It’s on a door, so the angle changes daily.

Normally I front up to the mirror from a carefully chosen viewpoint with mylooking-in-the-mirror expression. (You know we all have one.)

Now, I’m surprising myself from weird and disturbing angles, catching side and rear images I can’t unsee.It’s really messing with my self-perception. I think I preferred not knowing the truth.

The funny thing is, this is how other people see me all the time –from the side, with unflattering expressions, talking, walking, hunched over my desk. That’s the real me.

It made me think about tweens and teens with their phones, sending each other 50 Snapchats of the tops of their heads and their most hilarious facial contortions.

They are without doubt more familiar with their own appearance –from every angle –than any generation in history.

They might only post the most meticulously curated images onto Insta, but they scrutinised themselves repeatedly to get the best one.

While I routinely deride the vanity shown by some of them, perhaps I’ve overlooked the benefit of all this (literal) self-reflection: at least they won’t get blindsided by a side view.

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JEFF CORBETT: I have nothing to fear from CCTV, ever, and too bad if you do.

I’ve never had a problem with privacy. As a journalist I would and did happily publish information people would claim as private and you would happily read it. Indeed, usually the reason I’d write and you’d read this private detail was that it had been locked away for a reason, usually a damning one.
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No, I’ve never had a problem with other people’s privacy, and it is more than coincidence that the private information you like to read is someone else’s.

I don’t have a problem with mine, either. There’s not much about me I haven’t told this paper’s readers over the decades, sometimes to my family’s dismay, and right now I can’t think of anything I wouldn’t disclose in the right circumstances. You might.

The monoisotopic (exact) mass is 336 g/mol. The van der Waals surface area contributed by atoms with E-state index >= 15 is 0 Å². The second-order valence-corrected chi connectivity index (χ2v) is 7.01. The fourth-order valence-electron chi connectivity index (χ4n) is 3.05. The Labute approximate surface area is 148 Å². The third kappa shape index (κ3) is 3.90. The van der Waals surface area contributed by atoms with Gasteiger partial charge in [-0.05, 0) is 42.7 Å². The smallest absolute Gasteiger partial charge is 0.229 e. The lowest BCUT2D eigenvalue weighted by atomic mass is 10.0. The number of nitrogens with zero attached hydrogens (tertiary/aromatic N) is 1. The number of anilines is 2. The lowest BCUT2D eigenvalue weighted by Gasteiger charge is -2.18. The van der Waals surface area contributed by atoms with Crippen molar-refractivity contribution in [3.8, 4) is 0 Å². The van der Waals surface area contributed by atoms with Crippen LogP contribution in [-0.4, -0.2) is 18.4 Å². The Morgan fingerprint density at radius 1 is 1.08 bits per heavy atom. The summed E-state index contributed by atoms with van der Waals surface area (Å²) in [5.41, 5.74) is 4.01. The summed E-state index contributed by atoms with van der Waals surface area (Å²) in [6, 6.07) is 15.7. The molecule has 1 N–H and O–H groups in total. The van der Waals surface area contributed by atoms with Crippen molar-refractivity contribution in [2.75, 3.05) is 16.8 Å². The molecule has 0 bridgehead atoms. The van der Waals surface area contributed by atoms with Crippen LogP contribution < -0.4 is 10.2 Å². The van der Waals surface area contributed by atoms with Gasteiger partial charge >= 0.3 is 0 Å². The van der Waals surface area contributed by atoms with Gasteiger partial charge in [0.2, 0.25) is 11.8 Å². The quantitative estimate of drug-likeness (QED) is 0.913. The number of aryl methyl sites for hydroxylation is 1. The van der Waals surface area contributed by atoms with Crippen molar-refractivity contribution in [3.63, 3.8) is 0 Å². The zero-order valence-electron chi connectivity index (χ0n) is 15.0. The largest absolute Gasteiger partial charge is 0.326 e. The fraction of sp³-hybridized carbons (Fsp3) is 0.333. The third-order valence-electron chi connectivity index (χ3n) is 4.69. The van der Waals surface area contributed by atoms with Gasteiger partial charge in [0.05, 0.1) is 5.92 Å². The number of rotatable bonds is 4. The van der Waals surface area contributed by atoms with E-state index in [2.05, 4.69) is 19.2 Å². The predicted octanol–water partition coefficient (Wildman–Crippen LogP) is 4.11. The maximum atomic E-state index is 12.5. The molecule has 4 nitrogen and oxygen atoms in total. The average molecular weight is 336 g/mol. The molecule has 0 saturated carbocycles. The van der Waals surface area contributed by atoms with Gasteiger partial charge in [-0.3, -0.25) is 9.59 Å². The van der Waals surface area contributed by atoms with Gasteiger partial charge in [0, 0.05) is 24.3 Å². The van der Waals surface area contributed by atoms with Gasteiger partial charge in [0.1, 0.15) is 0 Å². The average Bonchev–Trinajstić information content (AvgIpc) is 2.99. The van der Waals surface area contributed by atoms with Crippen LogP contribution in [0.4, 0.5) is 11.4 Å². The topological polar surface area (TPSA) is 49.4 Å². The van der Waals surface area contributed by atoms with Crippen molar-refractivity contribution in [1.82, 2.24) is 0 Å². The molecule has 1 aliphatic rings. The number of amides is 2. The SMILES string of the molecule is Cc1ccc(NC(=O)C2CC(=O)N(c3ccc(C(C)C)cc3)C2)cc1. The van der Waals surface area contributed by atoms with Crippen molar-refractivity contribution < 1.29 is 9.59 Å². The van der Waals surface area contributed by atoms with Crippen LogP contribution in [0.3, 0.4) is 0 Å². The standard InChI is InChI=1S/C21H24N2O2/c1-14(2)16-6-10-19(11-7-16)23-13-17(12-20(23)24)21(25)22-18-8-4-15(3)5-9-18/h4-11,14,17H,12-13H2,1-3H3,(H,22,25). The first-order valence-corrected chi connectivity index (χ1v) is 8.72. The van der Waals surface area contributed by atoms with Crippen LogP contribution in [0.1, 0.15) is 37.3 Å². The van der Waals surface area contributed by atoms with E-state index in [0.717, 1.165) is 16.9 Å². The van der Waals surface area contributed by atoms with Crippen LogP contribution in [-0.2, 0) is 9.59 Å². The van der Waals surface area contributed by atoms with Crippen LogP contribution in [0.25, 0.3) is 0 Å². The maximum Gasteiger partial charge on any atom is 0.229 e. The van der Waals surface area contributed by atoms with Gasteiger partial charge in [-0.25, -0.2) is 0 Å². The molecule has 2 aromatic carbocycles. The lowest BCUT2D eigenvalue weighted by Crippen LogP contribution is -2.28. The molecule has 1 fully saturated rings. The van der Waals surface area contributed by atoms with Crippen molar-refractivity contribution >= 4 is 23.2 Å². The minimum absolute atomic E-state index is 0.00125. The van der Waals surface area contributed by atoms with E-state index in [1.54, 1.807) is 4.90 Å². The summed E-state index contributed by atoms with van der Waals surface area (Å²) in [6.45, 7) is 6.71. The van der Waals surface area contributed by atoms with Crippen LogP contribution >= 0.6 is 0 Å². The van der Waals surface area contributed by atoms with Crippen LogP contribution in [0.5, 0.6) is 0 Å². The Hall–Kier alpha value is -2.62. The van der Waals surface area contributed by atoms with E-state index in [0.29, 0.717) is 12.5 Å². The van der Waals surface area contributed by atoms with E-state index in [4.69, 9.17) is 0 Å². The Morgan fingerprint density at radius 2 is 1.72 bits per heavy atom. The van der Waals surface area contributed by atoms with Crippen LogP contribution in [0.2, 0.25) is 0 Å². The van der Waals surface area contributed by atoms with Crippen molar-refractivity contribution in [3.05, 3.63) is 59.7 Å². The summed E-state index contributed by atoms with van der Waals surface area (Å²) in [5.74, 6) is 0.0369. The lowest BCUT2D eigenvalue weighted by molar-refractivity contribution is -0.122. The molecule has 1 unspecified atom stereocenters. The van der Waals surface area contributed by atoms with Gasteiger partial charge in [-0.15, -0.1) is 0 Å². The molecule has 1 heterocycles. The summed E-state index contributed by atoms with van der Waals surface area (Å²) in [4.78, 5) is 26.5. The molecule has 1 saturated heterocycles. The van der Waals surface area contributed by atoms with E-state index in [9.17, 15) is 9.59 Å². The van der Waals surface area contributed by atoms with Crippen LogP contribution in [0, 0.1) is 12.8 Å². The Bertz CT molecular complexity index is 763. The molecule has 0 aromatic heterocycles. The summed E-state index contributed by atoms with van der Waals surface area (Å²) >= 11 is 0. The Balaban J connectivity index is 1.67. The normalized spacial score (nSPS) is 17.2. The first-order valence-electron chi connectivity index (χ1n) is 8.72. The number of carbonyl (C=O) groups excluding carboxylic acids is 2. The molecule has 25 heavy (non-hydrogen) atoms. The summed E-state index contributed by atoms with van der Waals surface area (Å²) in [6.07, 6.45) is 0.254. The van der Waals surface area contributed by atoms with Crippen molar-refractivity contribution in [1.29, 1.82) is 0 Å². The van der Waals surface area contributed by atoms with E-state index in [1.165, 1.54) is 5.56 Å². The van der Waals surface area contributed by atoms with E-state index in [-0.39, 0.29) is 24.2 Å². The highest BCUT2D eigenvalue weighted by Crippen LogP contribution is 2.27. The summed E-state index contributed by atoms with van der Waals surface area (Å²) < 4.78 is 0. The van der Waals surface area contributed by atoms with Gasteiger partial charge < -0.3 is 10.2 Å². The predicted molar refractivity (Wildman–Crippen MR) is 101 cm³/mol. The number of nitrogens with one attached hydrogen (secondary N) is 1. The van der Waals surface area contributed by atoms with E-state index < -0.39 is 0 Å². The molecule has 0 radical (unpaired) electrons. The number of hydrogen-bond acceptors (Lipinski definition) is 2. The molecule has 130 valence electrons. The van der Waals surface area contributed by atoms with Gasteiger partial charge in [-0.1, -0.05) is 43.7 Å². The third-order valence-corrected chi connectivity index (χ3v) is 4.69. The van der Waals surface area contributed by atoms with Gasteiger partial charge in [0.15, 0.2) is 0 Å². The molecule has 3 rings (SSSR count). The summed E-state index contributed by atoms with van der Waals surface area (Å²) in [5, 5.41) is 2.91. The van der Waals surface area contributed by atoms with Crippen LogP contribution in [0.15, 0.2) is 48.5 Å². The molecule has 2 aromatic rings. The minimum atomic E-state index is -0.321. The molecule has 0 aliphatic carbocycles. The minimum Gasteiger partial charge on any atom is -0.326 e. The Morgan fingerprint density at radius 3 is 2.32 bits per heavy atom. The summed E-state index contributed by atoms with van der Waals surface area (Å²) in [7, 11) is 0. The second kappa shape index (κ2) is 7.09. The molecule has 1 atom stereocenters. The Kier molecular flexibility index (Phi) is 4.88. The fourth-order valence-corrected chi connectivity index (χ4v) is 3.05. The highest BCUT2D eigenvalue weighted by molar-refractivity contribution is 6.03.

Privacy, I believe, is an outdated concept, and that can be seen in the fact that CCTV cameras are everywhere. Twenty years ago the Greens and other loonies were up in arms about proposals by councils to install CCTV cameras in public places. In Newcastle the Greens were livid red.

The privacy of everyone whose presence was recorded by these cameras would be invaded, they cried,and when they were pinned down some would argue that even the filming of someone committing a crime was an invasion of the criminal’s privacy. Innocent until proven guilty, they’d cry, or until we saw the film, I’d add.

Indeed, about this time civil libertarians (I call them criminal libertarians) were shrill with horror that a Sydney homeowner had posted on the internet good film of two burglars busy at work in his home, and their loudest squealing was for the fact that the burglars had been shamed.

Shaming, they said, was a punishment and it was not for the victim of a crime to punish the perpetrator. Punishment was a matter for only the court, they said.Now, happily, publishing video and photos of crims by police, media, businesses and individuals is commonplace, and wonderful.

I like to imagine the horror in the home of the fellow whose photo appears in the paper as a person police want to speak to about a bashing and robbery. The panic, the exploration of possible alibis, the frantic invention of witnesses who didn’t see him do nothing sir, the phone ringing every few minutes, then the loud knock on the door.

The privacy push used to argue that CCTV does not stop crime, and clearly it does not stop all crime, but catching criminals certainly reduces crime and CCTV footage helps police catch criminals every day. I believe the installation of high-definition CCTV should be a condition of every commercial council approval.